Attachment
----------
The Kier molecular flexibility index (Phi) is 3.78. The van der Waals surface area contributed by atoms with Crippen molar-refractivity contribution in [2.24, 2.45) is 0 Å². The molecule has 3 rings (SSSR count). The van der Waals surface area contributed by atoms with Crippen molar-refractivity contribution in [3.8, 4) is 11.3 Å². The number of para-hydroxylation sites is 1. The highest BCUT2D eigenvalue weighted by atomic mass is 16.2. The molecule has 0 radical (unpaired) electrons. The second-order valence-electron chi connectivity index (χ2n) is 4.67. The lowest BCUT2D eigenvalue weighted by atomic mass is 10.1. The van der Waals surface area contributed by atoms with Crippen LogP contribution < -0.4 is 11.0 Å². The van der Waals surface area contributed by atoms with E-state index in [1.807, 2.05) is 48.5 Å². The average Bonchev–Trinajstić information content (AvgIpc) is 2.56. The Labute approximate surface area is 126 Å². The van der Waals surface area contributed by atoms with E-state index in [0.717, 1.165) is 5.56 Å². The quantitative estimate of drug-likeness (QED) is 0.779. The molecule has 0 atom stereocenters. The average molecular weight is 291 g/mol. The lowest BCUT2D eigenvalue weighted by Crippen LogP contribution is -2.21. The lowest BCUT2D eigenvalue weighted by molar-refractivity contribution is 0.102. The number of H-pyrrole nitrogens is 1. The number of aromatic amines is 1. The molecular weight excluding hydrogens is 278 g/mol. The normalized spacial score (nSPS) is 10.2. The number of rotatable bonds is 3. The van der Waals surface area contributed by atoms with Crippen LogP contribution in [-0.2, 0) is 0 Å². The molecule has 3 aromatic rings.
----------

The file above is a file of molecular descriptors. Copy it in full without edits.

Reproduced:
The Kier molecular flexibility index (Phi) is 3.78. The van der Waals surface area contributed by atoms with Crippen molar-refractivity contribution in [2.24, 2.45) is 0 Å². The molecule has 3 rings (SSSR count). The van der Waals surface area contributed by atoms with Crippen molar-refractivity contribution in [3.8, 4) is 11.3 Å². The number of para-hydroxylation sites is 1. The highest BCUT2D eigenvalue weighted by atomic mass is 16.2. The molecule has 0 radical (unpaired) electrons. The second-order valence-electron chi connectivity index (χ2n) is 4.67. The lowest BCUT2D eigenvalue weighted by atomic mass is 10.1. The van der Waals surface area contributed by atoms with Crippen LogP contribution < -0.4 is 11.0 Å². The van der Waals surface area contributed by atoms with E-state index in [1.807, 2.05) is 48.5 Å². The average Bonchev–Trinajstić information content (AvgIpc) is 2.56. The Labute approximate surface area is 126 Å². The van der Waals surface area contributed by atoms with E-state index in [0.717, 1.165) is 5.56 Å². The quantitative estimate of drug-likeness (QED) is 0.779. The molecule has 0 atom stereocenters. The average molecular weight is 291 g/mol. The lowest BCUT2D eigenvalue weighted by Crippen LogP contribution is -2.21. The lowest BCUT2D eigenvalue weighted by molar-refractivity contribution is 0.102. The number of H-pyrrole nitrogens is 1. The number of aromatic amines is 1. The molecular weight excluding hydrogens is 278 g/mol. The normalized spacial score (nSPS) is 10.2. The number of rotatable bonds is 3. The van der Waals surface area contributed by atoms with Crippen LogP contribution in [-0.2, 0) is 0 Å². The molecule has 3 aromatic rings.